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Beware of American Foulbrood

South East Local Land Services staff were on hand to give NSW Department of Primary Industries (DPI) Apiary Inspector Liz Yeatman support with disposing of four bee hives infected with American Foulbrood (AFB), the most serious brood disease of honey bees in NSW.

In addition to honey, bees provide billions of dollars worth of pollination services to agriculture and threats to local bee populations are dealt with as a matter of urgency.

The disease was discovered by a local beekeeper inspecting abandoned hives along Bomaderry Creek near Nowra, who immediately notified Ms Yeatman. Once the disease was confirmed, bees were quickly destroyed. Michael Knez, Biosecurity Officer and Peter Pigott, Regional Landcare Facilitator from the Local Land Services office in Berry joined local beekeepers and Ms Yeatman to seal and remove the hives.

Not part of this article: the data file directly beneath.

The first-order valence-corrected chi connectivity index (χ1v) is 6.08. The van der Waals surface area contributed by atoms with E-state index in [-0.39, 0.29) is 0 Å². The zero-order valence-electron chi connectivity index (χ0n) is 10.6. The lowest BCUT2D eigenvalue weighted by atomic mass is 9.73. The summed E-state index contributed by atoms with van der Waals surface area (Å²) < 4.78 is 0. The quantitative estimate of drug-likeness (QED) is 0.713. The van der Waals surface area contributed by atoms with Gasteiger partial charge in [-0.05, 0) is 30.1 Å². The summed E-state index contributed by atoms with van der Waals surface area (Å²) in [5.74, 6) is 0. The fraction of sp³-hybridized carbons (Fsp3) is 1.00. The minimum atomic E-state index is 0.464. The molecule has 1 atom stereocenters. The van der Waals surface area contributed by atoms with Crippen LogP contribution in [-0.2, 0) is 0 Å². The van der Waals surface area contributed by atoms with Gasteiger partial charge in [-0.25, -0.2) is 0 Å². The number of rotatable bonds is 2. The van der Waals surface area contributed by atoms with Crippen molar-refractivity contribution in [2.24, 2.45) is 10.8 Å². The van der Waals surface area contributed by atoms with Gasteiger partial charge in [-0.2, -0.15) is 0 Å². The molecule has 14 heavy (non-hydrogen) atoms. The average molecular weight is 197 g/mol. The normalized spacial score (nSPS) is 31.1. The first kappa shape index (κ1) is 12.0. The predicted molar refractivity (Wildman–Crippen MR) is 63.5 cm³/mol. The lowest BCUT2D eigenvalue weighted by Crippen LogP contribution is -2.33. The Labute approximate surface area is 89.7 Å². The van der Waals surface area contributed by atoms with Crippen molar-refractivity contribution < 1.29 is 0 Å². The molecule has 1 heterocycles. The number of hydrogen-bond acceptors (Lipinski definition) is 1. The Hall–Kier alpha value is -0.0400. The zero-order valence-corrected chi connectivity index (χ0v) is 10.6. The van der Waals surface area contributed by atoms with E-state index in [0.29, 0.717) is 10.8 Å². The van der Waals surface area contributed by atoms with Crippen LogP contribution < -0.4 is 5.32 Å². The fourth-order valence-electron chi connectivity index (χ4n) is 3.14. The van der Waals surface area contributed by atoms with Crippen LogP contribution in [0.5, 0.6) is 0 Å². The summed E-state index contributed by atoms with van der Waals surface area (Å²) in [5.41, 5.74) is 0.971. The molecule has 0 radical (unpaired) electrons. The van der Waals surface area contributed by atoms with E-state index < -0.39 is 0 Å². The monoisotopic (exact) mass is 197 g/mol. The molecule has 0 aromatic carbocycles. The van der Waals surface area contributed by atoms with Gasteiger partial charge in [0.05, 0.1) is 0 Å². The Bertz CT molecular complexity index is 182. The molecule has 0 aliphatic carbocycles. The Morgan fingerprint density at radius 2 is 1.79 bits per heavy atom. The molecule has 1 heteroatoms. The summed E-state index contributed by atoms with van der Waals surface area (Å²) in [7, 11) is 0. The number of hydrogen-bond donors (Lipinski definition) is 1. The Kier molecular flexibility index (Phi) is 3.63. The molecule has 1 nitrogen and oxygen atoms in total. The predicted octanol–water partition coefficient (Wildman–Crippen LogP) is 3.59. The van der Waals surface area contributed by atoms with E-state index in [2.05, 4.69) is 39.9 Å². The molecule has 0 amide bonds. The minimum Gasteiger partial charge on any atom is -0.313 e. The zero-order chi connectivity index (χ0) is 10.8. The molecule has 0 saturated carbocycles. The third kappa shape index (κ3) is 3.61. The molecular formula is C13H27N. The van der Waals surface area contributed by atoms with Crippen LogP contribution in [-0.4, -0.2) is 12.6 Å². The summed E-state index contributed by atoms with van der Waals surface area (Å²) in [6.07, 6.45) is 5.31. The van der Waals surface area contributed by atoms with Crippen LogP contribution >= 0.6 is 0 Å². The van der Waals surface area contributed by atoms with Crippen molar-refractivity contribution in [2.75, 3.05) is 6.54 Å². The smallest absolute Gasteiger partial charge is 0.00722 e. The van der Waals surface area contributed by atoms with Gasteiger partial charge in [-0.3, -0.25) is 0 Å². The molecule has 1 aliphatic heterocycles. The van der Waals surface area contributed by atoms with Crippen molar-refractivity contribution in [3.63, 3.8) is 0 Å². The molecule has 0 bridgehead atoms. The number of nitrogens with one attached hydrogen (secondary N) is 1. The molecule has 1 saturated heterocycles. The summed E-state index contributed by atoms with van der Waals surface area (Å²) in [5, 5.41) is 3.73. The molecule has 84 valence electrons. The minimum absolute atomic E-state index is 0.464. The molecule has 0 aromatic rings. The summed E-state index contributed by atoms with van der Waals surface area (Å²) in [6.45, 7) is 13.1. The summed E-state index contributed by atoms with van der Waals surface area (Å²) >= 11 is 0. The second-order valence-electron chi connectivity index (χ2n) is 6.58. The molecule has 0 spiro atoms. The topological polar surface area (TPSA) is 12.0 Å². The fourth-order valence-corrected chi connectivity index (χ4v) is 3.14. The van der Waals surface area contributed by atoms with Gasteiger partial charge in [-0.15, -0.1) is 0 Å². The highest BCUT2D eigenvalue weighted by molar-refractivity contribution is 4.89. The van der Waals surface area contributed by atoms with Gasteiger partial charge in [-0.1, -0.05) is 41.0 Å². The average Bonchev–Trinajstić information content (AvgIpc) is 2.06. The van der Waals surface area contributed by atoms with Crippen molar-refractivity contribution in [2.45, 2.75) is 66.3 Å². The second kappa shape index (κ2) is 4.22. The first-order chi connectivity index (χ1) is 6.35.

Arrangements had been made to 'deep bury' the infected hives at the local waste processing facility to avoid any spread of the disease.

AFB is caused by the bacterium Paenibacillus larvae and is a notifiable disease under the NSW Apiaries Act 1985. Honey bee colonies should be thoroughly examined for AFB at least twice a year, in spring and autumn and beekeepers should contact their local apiary Regulatory Officer if any abnormalities are discovered.

NSW DPI regulatory officers and South East Local Land Services staff collaborate regularly in addressing biosecurity threats and raising awareness about the importance of biosecurity to agriculture and biodiversity.

More information is available on the DPI website: 

American Foulbrood and how to identify the disease